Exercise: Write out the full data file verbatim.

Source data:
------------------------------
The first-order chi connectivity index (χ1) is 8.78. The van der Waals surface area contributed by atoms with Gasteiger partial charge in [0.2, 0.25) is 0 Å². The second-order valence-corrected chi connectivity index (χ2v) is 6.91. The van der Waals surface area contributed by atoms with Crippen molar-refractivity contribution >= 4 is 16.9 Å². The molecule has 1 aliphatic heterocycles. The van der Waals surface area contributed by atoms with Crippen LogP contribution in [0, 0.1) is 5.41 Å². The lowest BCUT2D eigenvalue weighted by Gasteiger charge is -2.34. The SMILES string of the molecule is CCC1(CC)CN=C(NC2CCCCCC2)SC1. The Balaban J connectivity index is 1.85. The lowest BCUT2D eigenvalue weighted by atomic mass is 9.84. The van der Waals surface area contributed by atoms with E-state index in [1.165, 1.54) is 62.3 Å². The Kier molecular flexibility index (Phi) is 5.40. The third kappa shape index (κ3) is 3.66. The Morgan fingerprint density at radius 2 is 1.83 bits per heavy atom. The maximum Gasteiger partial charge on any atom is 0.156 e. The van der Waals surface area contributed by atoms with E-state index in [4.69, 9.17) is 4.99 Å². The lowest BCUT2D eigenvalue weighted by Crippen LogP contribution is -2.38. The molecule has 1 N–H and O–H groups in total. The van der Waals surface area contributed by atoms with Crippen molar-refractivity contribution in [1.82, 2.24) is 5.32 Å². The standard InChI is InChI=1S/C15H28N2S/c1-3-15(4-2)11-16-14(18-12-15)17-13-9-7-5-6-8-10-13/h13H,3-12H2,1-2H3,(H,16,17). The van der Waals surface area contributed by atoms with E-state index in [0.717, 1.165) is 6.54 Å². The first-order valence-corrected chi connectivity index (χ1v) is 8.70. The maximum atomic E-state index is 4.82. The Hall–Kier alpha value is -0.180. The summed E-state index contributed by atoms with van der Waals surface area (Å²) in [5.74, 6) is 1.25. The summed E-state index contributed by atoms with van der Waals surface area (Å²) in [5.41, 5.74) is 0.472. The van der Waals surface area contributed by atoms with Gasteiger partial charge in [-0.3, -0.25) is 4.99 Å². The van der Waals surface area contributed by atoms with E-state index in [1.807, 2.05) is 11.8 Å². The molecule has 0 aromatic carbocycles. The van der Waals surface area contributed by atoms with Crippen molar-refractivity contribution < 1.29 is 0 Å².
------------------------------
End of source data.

The first-order chi connectivity index (χ1) is 8.78. The van der Waals surface area contributed by atoms with Gasteiger partial charge in [0.2, 0.25) is 0 Å². The second-order valence-corrected chi connectivity index (χ2v) is 6.91. The van der Waals surface area contributed by atoms with Crippen molar-refractivity contribution >= 4 is 16.9 Å². The molecule has 1 aliphatic heterocycles. The van der Waals surface area contributed by atoms with Crippen LogP contribution in [0, 0.1) is 5.41 Å². The lowest BCUT2D eigenvalue weighted by Gasteiger charge is -2.34. The SMILES string of the molecule is CCC1(CC)CN=C(NC2CCCCCC2)SC1. The Balaban J connectivity index is 1.85. The lowest BCUT2D eigenvalue weighted by atomic mass is 9.84. The van der Waals surface area contributed by atoms with E-state index in [1.165, 1.54) is 62.3 Å². The Kier molecular flexibility index (Phi) is 5.40. The third kappa shape index (κ3) is 3.66. The Morgan fingerprint density at radius 2 is 1.83 bits per heavy atom. The maximum Gasteiger partial charge on any atom is 0.156 e. The van der Waals surface area contributed by atoms with E-state index in [4.69, 9.17) is 4.99 Å². The lowest BCUT2D eigenvalue weighted by Crippen LogP contribution is -2.38. The molecule has 1 N–H and O–H groups in total. The van der Waals surface area contributed by atoms with Crippen molar-refractivity contribution in [1.82, 2.24) is 5.32 Å². The standard InChI is InChI=1S/C15H28N2S/c1-3-15(4-2)11-16-14(18-12-15)17-13-9-7-5-6-8-10-13/h13H,3-12H2,1-2H3,(H,16,17). The van der Waals surface area contributed by atoms with E-state index in [0.717, 1.165) is 6.54 Å². The first-order valence-corrected chi connectivity index (χ1v) is 8.70. The maximum atomic E-state index is 4.82. The Hall–Kier alpha value is -0.180. The summed E-state index contributed by atoms with van der Waals surface area (Å²) in [5.74, 6) is 1.25. The summed E-state index contributed by atoms with van der Waals surface area (Å²) in [5.41, 5.74) is 0.472. The van der Waals surface area contributed by atoms with Gasteiger partial charge in [-0.3, -0.25) is 4.99 Å². The van der Waals surface area contributed by atoms with E-state index in [1.807, 2.05) is 11.8 Å². The molecule has 0 aromatic carbocycles. The van der Waals surface area contributed by atoms with Crippen molar-refractivity contribution < 1.29 is 0 Å².